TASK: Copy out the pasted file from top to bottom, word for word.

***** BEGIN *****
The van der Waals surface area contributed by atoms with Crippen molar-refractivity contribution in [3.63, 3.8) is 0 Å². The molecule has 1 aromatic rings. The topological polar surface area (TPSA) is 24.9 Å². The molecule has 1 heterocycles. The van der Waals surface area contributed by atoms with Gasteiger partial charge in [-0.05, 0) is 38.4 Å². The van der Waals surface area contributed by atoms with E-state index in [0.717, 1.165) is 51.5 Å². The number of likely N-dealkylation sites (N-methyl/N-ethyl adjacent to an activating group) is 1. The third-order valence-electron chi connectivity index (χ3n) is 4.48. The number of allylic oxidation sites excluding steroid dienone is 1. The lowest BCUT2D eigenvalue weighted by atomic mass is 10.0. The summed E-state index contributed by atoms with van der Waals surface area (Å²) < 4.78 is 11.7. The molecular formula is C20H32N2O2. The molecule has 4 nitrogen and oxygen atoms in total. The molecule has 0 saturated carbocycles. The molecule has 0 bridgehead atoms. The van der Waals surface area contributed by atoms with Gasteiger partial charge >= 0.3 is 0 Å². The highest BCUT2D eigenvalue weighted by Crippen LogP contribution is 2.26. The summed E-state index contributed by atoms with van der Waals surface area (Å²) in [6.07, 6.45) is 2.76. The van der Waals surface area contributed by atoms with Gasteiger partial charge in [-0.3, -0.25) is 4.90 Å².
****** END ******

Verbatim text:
The van der Waals surface area contributed by atoms with Crippen molar-refractivity contribution in [3.63, 3.8) is 0 Å². The molecule has 1 aromatic rings. The topological polar surface area (TPSA) is 24.9 Å². The molecule has 1 heterocycles. The van der Waals surface area contributed by atoms with Gasteiger partial charge in [-0.05, 0) is 38.4 Å². The van der Waals surface area contributed by atoms with E-state index in [0.717, 1.165) is 51.5 Å². The number of likely N-dealkylation sites (N-methyl/N-ethyl adjacent to an activating group) is 1. The third-order valence-electron chi connectivity index (χ3n) is 4.48. The number of allylic oxidation sites excluding steroid dienone is 1. The lowest BCUT2D eigenvalue weighted by atomic mass is 10.0. The summed E-state index contributed by atoms with van der Waals surface area (Å²) < 4.78 is 11.7. The molecular formula is C20H32N2O2. The molecule has 4 nitrogen and oxygen atoms in total. The molecule has 0 saturated carbocycles. The molecule has 0 bridgehead atoms. The van der Waals surface area contributed by atoms with Gasteiger partial charge >= 0.3 is 0 Å². The highest BCUT2D eigenvalue weighted by Crippen LogP contribution is 2.26. The summed E-state index contributed by atoms with van der Waals surface area (Å²) in [6.07, 6.45) is 2.76. The van der Waals surface area contributed by atoms with Gasteiger partial charge in [-0.3, -0.25) is 4.90 Å².